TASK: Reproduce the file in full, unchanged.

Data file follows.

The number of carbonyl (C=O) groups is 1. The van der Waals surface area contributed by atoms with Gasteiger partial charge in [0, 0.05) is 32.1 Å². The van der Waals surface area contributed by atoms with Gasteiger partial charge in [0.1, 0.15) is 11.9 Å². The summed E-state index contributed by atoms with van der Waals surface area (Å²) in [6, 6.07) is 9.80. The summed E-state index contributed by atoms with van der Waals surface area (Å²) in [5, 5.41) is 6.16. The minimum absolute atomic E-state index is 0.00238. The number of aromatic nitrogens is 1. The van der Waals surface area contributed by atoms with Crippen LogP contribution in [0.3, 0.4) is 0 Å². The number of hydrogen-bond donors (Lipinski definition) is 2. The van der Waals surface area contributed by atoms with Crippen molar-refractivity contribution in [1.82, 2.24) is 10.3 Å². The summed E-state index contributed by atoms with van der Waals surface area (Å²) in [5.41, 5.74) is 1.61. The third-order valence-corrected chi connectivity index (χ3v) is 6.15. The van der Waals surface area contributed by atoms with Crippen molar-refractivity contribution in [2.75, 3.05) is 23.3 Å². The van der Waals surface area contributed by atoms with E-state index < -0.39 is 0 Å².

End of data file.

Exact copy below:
The number of carbonyl (C=O) groups is 1. The van der Waals surface area contributed by atoms with Gasteiger partial charge in [0, 0.05) is 32.1 Å². The van der Waals surface area contributed by atoms with Gasteiger partial charge in [0.1, 0.15) is 11.9 Å². The summed E-state index contributed by atoms with van der Waals surface area (Å²) in [6, 6.07) is 9.80. The summed E-state index contributed by atoms with van der Waals surface area (Å²) in [5, 5.41) is 6.16. The minimum absolute atomic E-state index is 0.00238. The number of aromatic nitrogens is 1. The van der Waals surface area contributed by atoms with Crippen LogP contribution in [0.3, 0.4) is 0 Å². The number of hydrogen-bond donors (Lipinski definition) is 2. The van der Waals surface area contributed by atoms with Crippen molar-refractivity contribution in [1.82, 2.24) is 10.3 Å². The summed E-state index contributed by atoms with van der Waals surface area (Å²) in [5.41, 5.74) is 1.61. The third-order valence-corrected chi connectivity index (χ3v) is 6.15. The van der Waals surface area contributed by atoms with Crippen molar-refractivity contribution in [2.75, 3.05) is 23.3 Å². The van der Waals surface area contributed by atoms with E-state index < -0.39 is 0 Å².